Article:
When it premiered on Netflix in 2021, Squid Game was nothing more than another South Korean, foreign language series. However, it only took a short period of time before the it became Netflix’s most-watched series ever, attracting 1.65 billion viewing hours in its first month. Fourteen Primetime Emmy nominations and six wins later, including one for Lee Jung-jae for Outstanding Lead Actor in a Drama Series, Squid Game has struck a chord for many reasons.
It tells the story of desperate people being recruited for a secret contest. They just need to play a series of children’s games. The last person standing of 456 players wins the prize pot of 45.6 billion won, or about $36 million dollars. But there’s a catch: surviving the game is literal. Losers are killed in the most heinous, twisted ways, often at the hands of other competitors willing to do whatever it takes. Squid Game, however, is about a lot more than terrifying games and mass murder, and it’s definitely more substantial than the reality show spin-off, Squid Game: The Challenge, that premiered on Netflix in November. There are many reasons Squid Game is still the best Netflix show to watch.
It’s topical social commentary
Squid Game is about more than just the game. It’s a social commentary on economic and class disparity and inequality. The game is only promoted to people at their absolute lowest, recruited when they are in their most vulnerable state. They have no money, they’re in trouble, and they see no way out. Scenes with masked wealthy elite white men saddling up to watch the games while indulging in drinks, food, and sexual fantasies bring this theme home. It’s a sport to them and the players aren’t valued as humans.
The show is as brilliantly subversive as Black Mirror. Even after knowing the stakes, players decide to move forward anyway because they have nothing to lose. Society has disregarded them anyway, so why not take the risk? There are deeper themes going on behind the surface story and gruesome scenes in Squid Game.
The story in Squid Game progresses with every episode and each one reveals a new, more sinister and elaborately concocted game. It’s a visual spectacle. As the lead character Seong Gi-hun (Jung-jae) is faced with seemingly impossible decisions, it causes viewers to wonder what they would do in similar scenarios. Is your moral obligation to others worth more than your life? Would you sell someone else out, even a friend, if it meant you could win millions?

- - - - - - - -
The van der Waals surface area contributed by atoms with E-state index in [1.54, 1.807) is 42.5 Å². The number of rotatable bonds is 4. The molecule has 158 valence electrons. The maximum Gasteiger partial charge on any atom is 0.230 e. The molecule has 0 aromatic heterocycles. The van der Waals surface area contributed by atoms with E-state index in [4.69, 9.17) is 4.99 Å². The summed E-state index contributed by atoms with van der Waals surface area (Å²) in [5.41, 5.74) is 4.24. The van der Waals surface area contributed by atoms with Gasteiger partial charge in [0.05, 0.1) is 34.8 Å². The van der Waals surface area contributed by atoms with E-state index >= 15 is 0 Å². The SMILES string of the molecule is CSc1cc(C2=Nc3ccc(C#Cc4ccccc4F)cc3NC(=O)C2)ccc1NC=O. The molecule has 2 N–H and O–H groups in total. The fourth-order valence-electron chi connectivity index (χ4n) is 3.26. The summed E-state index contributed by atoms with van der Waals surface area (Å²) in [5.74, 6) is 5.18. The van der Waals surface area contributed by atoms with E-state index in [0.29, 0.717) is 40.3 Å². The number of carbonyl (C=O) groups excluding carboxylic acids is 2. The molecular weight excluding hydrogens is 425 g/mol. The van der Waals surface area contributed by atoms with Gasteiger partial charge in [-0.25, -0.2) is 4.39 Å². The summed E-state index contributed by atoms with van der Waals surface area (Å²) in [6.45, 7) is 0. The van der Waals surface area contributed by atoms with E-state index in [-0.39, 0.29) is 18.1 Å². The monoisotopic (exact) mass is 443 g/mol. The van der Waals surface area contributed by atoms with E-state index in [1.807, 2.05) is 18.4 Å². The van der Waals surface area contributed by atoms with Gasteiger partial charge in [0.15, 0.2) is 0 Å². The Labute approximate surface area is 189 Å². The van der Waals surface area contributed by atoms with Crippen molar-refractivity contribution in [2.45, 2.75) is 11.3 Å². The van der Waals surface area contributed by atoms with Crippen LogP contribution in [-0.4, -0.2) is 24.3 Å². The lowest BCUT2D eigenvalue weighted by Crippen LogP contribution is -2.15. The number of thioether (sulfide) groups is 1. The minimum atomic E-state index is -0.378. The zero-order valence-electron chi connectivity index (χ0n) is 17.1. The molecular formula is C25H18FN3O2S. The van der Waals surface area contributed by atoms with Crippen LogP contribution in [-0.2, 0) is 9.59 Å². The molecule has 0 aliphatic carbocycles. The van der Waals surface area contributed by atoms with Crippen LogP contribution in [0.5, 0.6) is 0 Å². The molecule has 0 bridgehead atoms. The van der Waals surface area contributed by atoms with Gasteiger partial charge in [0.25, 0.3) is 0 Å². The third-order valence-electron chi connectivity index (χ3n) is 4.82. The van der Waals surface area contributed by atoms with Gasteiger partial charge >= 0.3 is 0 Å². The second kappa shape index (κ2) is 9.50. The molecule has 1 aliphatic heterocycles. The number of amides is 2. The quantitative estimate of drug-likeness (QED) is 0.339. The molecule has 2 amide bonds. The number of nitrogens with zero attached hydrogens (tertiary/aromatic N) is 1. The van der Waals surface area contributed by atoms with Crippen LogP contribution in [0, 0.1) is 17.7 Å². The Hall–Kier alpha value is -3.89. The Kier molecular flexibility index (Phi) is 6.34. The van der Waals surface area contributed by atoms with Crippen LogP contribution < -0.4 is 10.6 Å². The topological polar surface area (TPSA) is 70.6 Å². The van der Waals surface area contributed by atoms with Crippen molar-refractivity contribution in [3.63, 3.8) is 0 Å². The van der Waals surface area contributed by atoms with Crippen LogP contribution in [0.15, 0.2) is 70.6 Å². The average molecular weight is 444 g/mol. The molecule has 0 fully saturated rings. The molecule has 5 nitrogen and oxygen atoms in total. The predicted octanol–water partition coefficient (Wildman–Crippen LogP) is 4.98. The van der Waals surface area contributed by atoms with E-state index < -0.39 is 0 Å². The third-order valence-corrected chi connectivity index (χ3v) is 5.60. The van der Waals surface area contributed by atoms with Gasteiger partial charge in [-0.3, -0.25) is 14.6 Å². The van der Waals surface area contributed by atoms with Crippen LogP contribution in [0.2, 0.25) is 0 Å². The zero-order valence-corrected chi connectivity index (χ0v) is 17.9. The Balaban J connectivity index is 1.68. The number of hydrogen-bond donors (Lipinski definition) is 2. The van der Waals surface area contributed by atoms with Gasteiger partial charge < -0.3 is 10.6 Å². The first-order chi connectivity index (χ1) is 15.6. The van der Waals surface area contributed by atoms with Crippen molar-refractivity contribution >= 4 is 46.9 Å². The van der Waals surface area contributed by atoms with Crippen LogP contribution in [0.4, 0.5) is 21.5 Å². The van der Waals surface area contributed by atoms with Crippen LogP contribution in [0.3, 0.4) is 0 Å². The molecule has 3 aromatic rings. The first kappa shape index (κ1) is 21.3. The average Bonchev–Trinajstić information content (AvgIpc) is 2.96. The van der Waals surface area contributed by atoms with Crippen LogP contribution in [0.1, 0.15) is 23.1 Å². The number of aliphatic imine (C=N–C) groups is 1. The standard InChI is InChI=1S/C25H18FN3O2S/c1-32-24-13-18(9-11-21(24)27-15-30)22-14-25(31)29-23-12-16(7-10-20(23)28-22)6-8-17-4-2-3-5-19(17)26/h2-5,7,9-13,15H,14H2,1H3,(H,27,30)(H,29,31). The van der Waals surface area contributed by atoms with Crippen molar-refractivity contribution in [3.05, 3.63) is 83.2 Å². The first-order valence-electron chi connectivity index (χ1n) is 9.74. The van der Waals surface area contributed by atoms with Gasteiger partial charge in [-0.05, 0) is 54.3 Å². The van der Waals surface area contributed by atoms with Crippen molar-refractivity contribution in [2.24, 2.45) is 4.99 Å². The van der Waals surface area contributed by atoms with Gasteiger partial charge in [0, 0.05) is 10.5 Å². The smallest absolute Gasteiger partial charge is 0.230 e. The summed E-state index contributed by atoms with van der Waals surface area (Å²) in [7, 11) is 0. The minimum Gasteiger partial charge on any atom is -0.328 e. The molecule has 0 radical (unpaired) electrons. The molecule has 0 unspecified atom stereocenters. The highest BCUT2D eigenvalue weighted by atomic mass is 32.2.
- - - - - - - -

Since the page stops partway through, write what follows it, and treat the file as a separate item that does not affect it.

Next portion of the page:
It isn’t just about Seong, though. Every character is compelling. As they make difficult decisions, fans wonder if circumstances have caused them to become the worst versions of themselves or if they are just bad people to begin with. It’s an emotional roller coaster throughout. The protagonist initially seems like an awful person but later proves himself to be one of the strongest, most resilient, and caring of the bunch, marking the ultimate redemption story as well.
There’s a game show about it
Squid Game was so popular that it spawned a reality competition show based on it. Squid Game: The Challenge is offering the largest ever single cash prize in both reality show and game show history with a prize pot of $4.56 million. True to the series, there will also be 456 players competing in games inspired by those from the show, marking the largest-ever cast in reality TV show history as well.
Of course, players’ actual lives are not on the line. But it’s a testament to the creativity and compelling nature of the games on Squid Game, all inspired by popular children’s schoolground games, that a reality show would be created on such a massive magnitude. The series, which begins streaming November 22, 2023, consists of 10 episodes. Meanwhile, filming for the second season of Squid Game has already begun.
Stream Squid Game on Netflix.